Black and White vs. Color Photography: When and Why to Choose

Black and White VS Color photography

Back in the day, old school photographers (that would be me) faced a creative decision before even shooting a single image: whether to load their camera with black and white or color film.

 As a photography student, it was always black and white film for me because color film was about 50% more expensive. I RARELY splurged for Color film except for when completing a class assignment that specifically called for color images.

After graduation, I opened my photography studio and specialized in shooting acting and modeling headshots. For most of my twenty five years in business, I shot in black and white because that is what was standard in the professional headshot industry.

So for the majority of my professional life, I "saw" and worked in a black and white world.

Today, all digital cameras default to color, with the option to convert  to black and white in post-processing. Those that came of age in the digital camera world, are so used to shooting in color that they rarely, if ever, think about Black and White. 

The decision between black and white and color continues to remain a powerful decision. So If you're interested in stepping out of the camera default color world, then here are a few things to consider as to what “type of film” you might choose for optimal impact with your images.

When to Choose Black and White:

Black and white photography strips away the distractions of color, leaving the viewer to focus on the essential elements of an image: composition, texture, contrast, and form. This can create a powerful image, as the absence of color can evoke a sense of timelessness, nostalgia, and introspection.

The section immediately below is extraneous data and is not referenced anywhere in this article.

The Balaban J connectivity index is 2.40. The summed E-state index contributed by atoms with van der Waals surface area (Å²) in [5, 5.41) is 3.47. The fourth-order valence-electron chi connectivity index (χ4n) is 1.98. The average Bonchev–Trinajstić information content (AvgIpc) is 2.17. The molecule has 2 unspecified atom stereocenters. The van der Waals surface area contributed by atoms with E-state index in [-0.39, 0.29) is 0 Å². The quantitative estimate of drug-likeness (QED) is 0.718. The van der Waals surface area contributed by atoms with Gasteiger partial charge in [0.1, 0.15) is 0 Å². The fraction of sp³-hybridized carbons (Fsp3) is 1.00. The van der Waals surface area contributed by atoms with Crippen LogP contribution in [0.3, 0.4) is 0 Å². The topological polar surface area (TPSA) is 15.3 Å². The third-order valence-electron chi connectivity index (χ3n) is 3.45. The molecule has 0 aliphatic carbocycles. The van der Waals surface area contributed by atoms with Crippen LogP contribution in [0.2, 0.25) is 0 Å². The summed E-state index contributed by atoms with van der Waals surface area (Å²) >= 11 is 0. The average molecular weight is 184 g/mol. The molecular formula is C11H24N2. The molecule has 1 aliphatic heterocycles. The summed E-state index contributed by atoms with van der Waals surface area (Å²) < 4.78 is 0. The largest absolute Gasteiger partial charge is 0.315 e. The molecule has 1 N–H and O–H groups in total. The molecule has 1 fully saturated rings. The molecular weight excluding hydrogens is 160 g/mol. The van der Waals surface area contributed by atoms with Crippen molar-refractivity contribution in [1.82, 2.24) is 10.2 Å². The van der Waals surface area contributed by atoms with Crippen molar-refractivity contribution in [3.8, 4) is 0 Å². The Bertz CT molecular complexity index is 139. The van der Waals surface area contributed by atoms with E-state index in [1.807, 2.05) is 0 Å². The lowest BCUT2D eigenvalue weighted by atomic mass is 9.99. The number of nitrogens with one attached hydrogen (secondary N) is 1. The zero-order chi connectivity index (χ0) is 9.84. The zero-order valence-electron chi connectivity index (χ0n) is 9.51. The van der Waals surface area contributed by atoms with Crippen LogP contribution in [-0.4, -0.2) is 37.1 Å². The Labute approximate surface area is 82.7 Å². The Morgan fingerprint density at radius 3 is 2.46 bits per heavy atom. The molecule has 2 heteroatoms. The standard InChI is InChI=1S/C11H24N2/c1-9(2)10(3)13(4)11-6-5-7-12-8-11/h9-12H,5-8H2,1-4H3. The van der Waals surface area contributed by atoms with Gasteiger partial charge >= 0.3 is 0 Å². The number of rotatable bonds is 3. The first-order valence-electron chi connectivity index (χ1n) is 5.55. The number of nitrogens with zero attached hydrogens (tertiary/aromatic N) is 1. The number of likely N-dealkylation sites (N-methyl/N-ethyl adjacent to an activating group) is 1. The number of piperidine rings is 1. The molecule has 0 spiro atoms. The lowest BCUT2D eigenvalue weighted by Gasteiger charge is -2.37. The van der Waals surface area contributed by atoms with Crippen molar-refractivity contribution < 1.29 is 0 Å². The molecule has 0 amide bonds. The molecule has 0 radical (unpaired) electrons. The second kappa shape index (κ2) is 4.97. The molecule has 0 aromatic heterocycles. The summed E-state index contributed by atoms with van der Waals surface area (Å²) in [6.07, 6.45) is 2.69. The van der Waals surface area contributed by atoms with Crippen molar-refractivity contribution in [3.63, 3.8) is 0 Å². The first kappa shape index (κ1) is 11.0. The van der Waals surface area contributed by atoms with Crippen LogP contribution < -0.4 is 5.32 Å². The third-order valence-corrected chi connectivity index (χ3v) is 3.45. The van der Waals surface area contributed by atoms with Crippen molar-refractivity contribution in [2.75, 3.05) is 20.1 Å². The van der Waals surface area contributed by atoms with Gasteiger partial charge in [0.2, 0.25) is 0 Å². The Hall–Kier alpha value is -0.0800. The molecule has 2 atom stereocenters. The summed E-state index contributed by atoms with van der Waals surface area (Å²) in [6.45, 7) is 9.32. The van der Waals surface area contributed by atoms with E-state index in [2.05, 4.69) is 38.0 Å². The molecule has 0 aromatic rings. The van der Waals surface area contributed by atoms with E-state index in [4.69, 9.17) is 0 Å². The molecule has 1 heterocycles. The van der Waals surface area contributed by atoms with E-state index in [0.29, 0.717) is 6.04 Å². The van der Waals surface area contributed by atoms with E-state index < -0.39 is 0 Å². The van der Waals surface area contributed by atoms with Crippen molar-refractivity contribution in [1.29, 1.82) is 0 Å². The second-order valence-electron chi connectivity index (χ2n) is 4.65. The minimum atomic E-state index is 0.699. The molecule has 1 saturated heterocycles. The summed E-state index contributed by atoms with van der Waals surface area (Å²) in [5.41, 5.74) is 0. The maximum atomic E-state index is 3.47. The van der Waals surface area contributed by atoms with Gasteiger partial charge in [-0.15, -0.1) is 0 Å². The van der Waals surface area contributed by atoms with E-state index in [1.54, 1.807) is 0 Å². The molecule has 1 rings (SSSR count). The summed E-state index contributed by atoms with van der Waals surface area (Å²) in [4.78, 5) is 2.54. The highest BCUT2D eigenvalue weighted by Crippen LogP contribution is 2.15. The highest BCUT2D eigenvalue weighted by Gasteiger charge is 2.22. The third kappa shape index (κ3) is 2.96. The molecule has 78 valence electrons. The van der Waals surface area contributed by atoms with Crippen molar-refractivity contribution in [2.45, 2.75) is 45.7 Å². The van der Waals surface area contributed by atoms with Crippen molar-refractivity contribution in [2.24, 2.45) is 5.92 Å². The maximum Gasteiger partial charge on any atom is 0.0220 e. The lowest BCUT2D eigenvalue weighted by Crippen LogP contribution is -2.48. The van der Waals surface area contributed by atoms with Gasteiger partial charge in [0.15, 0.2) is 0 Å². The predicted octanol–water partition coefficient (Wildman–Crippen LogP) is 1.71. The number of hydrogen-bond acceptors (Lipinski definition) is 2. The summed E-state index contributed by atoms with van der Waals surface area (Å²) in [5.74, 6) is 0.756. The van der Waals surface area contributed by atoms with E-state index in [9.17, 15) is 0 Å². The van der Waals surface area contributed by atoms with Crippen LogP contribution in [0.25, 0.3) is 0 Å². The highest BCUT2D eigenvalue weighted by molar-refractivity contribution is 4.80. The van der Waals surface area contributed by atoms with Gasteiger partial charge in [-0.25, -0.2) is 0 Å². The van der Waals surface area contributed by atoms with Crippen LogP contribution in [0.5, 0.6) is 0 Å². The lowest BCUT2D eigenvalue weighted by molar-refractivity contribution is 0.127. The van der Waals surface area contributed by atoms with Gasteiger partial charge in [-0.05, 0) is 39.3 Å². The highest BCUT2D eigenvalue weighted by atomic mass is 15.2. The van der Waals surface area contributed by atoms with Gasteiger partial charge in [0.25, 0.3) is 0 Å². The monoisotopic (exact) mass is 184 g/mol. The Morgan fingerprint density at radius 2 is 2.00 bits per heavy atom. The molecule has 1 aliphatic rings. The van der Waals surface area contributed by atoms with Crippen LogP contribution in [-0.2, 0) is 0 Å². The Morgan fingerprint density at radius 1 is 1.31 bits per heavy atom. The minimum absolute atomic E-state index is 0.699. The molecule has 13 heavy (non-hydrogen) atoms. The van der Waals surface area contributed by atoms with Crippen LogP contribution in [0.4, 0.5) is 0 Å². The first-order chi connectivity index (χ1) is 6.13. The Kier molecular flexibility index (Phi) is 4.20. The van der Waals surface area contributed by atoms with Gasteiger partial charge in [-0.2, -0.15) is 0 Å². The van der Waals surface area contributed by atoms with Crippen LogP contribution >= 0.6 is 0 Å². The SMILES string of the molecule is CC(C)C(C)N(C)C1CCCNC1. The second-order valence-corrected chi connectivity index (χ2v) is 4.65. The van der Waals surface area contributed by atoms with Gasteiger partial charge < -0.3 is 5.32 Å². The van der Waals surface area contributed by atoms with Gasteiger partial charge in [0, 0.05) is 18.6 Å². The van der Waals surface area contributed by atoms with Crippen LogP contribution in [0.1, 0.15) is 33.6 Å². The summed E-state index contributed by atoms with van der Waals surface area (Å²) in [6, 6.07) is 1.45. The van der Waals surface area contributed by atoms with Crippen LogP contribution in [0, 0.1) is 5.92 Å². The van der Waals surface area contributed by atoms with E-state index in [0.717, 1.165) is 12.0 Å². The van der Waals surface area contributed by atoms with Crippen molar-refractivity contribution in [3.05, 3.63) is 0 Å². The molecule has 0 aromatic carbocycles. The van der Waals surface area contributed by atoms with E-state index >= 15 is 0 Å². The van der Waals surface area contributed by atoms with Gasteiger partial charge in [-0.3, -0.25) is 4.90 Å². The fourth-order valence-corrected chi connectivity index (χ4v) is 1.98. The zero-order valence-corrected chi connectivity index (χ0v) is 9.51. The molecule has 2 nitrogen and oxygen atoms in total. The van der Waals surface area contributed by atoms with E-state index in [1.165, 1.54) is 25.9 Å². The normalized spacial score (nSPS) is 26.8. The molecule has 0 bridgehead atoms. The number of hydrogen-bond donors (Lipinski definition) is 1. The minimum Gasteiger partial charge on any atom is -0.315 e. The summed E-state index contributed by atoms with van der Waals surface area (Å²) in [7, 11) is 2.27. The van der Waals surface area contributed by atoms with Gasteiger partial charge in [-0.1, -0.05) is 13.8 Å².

1. Highlighting Contrast and Texture

When you want to emphasize the contrast between light and dark areas or bring out intricate textures, black and white can be particularly effective. The absence of color allows shadows and highlights to play a more prominent role, adding depth and drama to your images.


2. Creating a Timeless Feel:

Black and white photography can give your images a retro, timeless quality. If you're photographing historical sites, vintage-themed events, or subjects that evoke a sense of nostalgia, black and white can enhance the mood and transport viewers to a different era. 

3. When shooting in “Bad” Lighting: 

Dark, overcast, dreary days or high contrast, bright sunny days can both be a great time to shoot with a black and white image in mind. 

When to Choose Color:

The Vibrancy of Color Photography

Color photography brings vibrancy and realism to your images, capturing the world as we see it. Colors can convey a wide range of emotions, set the tone, and add layers of meaning to a photograph. They can also guide the viewer’s eye and highlight specific elements within the frame.

1. Capturing the Beauty of Nature:

When photographing landscapes, flowers, the rich hues of a sunset, the lush greens of a forest, or the vibrant colors of a flower are all subjects that naturally would look better in color.

2. Conveying Mood and Atmosphere:

Different colors can evoke different emotions and moods. Warm colors like reds and oranges can create a sense of warmth and energy, while cool colors like blues and greens can evoke calm and tranquility. Use color to enhance the mood you want to convey in your images. 

3. Highlighting Details and Variety:

In scenes with a lot of visual interest, color can help differentiate and highlight different elements. Whether you’re shooting a bustling market, a colorful festival, or an eclectic street scene, color photography can capture the richness and diversity of the environment.

Combining Both for Creative Expression

Sometimes, the choice isn’t obvious.between black and white or color.  With digital photography, you can easily shoot in color and convert to black and white in post-processing, giving you the flexibility to decide later which suits your vision best.